I felt the pain creep into my hips and back. In the afternoon, finding a quiet moment, I lay down on the wall-to-wall beige carpet in our living room prepared to pull this leg and that against my chest, so many seconds at a time, following the instructions from a physical therapist.
Right leg. Left leg. I hear a squeal behind me.
A light-weight stomping of hand after knee pitter-patters its way across the room. Before I know it, the infant has come for me. I brace myself, pull my hair into protective position and prepare to engage.
She goes first for the hair, as I anticipated. I win that round. But then, the little heathen strikes for my face. My forearms shield me. Opening my eyes, I see her press her face between my arms, seeking to worm her way through my fortress where she can lick or bite my nose or do whatever it is a ten-month-old wants to do to her mother in this vulnerable and reduced position.
She shrieks with glee.
I shriek with fright knowing I am done for.
I call for help to those idle witnesses who think, “maybe someone else will help that lady,” and watch from across the room, pretending to do their school work.
“Help me! Help me!” I cry. Now, the baby is on top of me, pressing that chubby face down into my personal bubble.
They rush to my side, finally, but it is too late. She weasels through. She slimes me.
Her droplets smear across my cheek. It is finished.
I crawl out from under her power to wipe away the aftermath of the spit-sport. Even I have my limits.
Face to face. Droplets. Close proximity. Physical contact.
We do not just miss the old way of living because we are anxious for the crisis to end, impatient to the waiting to be over, exhausted by the grip of fear, or frustrated by the yo-yo of moving tier to tier.
We want to return to normal because, in the effort to be safe, we have sacrificed good, normal things that are part of being human. Seeing each other face to face, standing in close proximity, eating together. Those uniquely human things are the building blocks of relationships. Those relationships form families and friendships. The proximity of these little societies builds community. All this is part of the core of our being human.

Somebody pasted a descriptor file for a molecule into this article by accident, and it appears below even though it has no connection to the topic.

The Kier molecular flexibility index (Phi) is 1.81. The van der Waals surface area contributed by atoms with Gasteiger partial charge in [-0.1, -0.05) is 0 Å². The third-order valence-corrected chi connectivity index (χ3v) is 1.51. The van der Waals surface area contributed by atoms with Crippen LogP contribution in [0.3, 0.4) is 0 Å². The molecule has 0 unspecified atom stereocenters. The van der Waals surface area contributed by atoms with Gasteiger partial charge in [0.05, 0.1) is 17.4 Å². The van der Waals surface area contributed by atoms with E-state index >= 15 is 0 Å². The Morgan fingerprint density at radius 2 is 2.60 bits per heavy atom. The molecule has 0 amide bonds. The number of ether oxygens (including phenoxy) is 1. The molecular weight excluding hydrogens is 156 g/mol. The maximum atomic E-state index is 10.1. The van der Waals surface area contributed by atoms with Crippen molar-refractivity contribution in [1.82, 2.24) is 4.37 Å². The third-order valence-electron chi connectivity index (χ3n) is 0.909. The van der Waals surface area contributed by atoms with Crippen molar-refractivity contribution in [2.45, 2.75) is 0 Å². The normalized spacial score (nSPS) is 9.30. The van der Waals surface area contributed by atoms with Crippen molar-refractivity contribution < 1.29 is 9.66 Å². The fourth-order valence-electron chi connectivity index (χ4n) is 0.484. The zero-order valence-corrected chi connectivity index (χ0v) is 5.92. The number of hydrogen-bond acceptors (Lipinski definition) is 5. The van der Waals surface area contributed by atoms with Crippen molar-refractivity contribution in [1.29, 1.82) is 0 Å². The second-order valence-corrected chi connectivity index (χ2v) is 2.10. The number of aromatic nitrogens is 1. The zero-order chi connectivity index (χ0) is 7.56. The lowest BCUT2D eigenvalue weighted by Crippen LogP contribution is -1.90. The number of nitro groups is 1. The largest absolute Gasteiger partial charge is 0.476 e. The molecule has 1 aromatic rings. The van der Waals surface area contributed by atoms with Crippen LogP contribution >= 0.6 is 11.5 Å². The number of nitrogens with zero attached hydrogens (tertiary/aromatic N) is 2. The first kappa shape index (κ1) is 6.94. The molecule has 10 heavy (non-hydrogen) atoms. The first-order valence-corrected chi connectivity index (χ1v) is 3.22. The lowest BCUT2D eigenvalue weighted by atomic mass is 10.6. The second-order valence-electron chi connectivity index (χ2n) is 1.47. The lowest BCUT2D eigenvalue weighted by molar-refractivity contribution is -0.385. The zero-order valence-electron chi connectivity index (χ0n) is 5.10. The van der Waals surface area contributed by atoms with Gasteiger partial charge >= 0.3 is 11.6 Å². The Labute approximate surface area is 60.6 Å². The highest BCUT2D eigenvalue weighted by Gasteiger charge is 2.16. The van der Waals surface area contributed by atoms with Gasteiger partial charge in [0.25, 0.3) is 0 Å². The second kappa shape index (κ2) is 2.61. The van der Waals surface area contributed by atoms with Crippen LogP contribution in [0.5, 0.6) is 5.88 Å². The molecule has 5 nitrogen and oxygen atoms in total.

And we put it on hold while experts searched for answers.
But I am afraid for the future. I fear for those already struggling with depression, loneliness and isolation as Thanksgiving passes and an already chilly winter sets deeper in when we know those already prone to it are likely to experience a rougher time around “the holidays.”
I am afraid of what will happen if we do not find creative ways to reach out to each other, those we know and those we do not know, the neighbor who is my friend or the neighbor I would never know because of our differences if it weren’t for the fact that we are neighbors.
I fear we are going to lose something better than our physical health, something that was built, not just by my effort or the effort of those I am in relationship with, but built by the many persons and many relationships that collaborate to form this community.
Therefore, I want to make an extra effort to find those ways, ways that are not illegal or prohibited right now, to attempt to hold community together, to hold onto what was built before me and what I pray will come after me.
They did it with the Hughson Community Thanksgiving Dinner, feeding 570 bodies with turkey and stuffing.
They are doing it again with Christmas baskets. I cannot be one of the 12 volunteers in their reduced-size group, but I can make a flyer to promote the Toy Drive on December 5 from 9 a.m. to 1 p.m. at the Hughson United Methodist Church.
I can say to you that turning outward through service is a protective factor against depression. I can tell you that working together towards a common goal helps to heal division. I can ask you to please, even amid sheltering-in-place, following whatever protocols come out this week and next, that there are still things we can do, not just to feel normal, but to feel human again.